You should create a factory that encapsulates the access using reflection to hide PrintWriter internals from clients. E.g. client code should look like this:

    PrintWriterFactory.newPrintWriter(someWriter, LineEnding.UNIX);
    

    While the implementation could look like this:

    public class PrintWriterFactory {
    
      private static final Field lineSeparatorField;
    
      static {
        try {
          lineSeparatorField = PrintWriter.class.getDeclaredField("lineSeparator");
          lineSeparatorField.setAccessible(true);
        } catch (NoSuchFieldException e) {
          throw new IllegalStateException("java.io.PrintWriter implementation changed. Unable to determine lineSeparator field.", e);
        }
      }
    
      public static PrintWriter newPrintWriter(Writer writer, LineEnding lineEnding) {
        PrintWriter printWriter = new PrintWriter(writer);
    
        try {
          lineSeparatorField.set(printWriter, lineEnding.getLineSeparator());
        } catch (IllegalAccessException e) {
          throw new IllegalStateException("Can't set line ending", e);
        }
    
        return printWriter;
      }
    }
    

    PS: The factory must not be static. You can use an interface and multiple implementations if the PrintWriter implementation changes from one JDK to another and thus you must use another reflection strategy.

  2. Extend PrintWriter and overwrite the println() method

    public class LineEndingPrintWriter extends PrintWriter {
    
      protected boolean autoFlush = false;
      private LineEnding lineEnding;
    
      public LineEndingPrintWriter(Writer out, LineEnding lineEnding) {
        this(out, false, lineEnding);
      }
    
      public LineEndingPrintWriter(Writer out, boolean autoFlush, LineEnding lineEnding) {
        super(out, autoFlush);
        this.autoFlush = autoFlush;
        this.lineEnding = lineEnding;
      }
    
      public LineEndingPrintWriter(OutputStream out, LineEnding lineEnding) {
        this(out, false, lineEnding);
      }
    
      public LineEndingPrintWriter(OutputStream out, boolean autoFlush, LineEnding lineEnding) {
        super(out, autoFlush);
        this.autoFlush = autoFlush;
        this.lineEnding = lineEnding;
      }
    
      protected void ensureOpen() throws IOException {
        if (out == null)
          throw new IOException("Stream closed");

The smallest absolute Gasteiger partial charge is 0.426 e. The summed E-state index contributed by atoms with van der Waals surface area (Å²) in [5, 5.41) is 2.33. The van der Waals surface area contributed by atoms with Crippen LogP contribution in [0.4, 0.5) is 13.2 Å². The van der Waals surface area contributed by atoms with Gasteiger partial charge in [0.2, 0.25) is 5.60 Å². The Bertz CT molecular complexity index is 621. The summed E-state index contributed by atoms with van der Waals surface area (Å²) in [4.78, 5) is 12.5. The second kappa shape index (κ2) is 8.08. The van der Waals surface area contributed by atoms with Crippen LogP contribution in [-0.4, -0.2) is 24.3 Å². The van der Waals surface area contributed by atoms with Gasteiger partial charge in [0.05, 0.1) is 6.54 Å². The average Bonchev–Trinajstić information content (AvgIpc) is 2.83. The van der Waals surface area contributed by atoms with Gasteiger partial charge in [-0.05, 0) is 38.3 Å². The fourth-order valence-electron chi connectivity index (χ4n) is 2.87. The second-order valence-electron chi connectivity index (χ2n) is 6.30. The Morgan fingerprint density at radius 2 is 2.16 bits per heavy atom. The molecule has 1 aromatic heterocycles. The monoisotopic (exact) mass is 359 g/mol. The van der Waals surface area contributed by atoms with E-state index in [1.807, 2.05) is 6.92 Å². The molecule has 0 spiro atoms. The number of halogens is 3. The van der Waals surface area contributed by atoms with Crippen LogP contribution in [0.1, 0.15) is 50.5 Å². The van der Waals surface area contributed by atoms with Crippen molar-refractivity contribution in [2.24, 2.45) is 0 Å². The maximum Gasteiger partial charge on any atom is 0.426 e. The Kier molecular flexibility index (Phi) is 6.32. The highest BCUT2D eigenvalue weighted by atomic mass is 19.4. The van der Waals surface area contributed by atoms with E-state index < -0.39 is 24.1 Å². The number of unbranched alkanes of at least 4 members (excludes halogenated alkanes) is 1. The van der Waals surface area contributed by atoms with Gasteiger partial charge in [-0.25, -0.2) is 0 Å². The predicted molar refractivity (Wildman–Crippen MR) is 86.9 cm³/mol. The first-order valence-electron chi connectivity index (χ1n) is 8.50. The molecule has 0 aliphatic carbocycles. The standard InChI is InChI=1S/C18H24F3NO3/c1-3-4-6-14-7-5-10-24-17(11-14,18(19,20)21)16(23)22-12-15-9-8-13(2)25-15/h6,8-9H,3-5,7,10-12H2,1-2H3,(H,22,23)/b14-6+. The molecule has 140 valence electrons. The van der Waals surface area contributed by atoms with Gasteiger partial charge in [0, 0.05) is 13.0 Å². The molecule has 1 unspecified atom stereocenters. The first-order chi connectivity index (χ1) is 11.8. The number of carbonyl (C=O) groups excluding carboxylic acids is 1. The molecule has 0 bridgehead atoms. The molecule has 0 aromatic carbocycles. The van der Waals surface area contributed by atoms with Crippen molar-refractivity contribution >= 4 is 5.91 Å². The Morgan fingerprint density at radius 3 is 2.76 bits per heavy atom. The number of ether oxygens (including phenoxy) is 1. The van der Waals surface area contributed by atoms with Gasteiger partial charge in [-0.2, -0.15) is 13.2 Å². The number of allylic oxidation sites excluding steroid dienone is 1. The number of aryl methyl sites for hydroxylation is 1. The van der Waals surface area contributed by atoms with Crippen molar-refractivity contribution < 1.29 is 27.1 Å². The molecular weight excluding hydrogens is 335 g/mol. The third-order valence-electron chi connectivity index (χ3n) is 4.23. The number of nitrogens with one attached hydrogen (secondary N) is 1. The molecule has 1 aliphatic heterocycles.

}
    
      public void println() {
        // Method body taken from java.io.PrintWriter.println();
        try {
          synchronized (lock) {
            ensureOpen();
    
            out.write(lineEnding.getLineSeparator());
    
            if (autoFlush) {
              out.flush();
            }
          }
        } catch (InterruptedIOException e) {
          Thread.currentThread().interrupt();
        } catch (IOException e) {
          setError();
        }
      }
    }
    
1
  • Underrated comment! – Daniel Jul 2 '20 at 7:57
2

A paranoid programmer would synchronize on the system properties object, at least if different Printwriters needs different types of line terminators.

public static PrintWriter createPrintWriter(OutputStreamWriter out, boolean autoflush){
    Properties props = System.getProperties();
    synchronized (props) {
        Object old = null;
        try {
        old = props.setProperty("line.separator", "\n");
        return  new PrintWriter(out, autoflush);
        } finally {
            if( old != null ) {
                props.put("line.separator", old);
            }
        }
    }
}
4
  • What is the reasoning here :) ? – James P. Oct 9 '12 at 8:19
  • 2
    To make sure that you actually will get the property you just did set, unless you are running in one thread, or always will use the same line terminator, and that is never going to change. – KarlP Dec 15 '13 at 19:56
  • Unfortunately this doesn't prevent another method simultaneously changing the property without using this lock. – Klitos Kyriacou Dec 13 '16 at 14:27
  • Actually, Properties.setProperty() is synchronized, so if the thread is holding a lock on Properties, no one else should be able to change it. – KarlP Dec 15 '16 at 22:24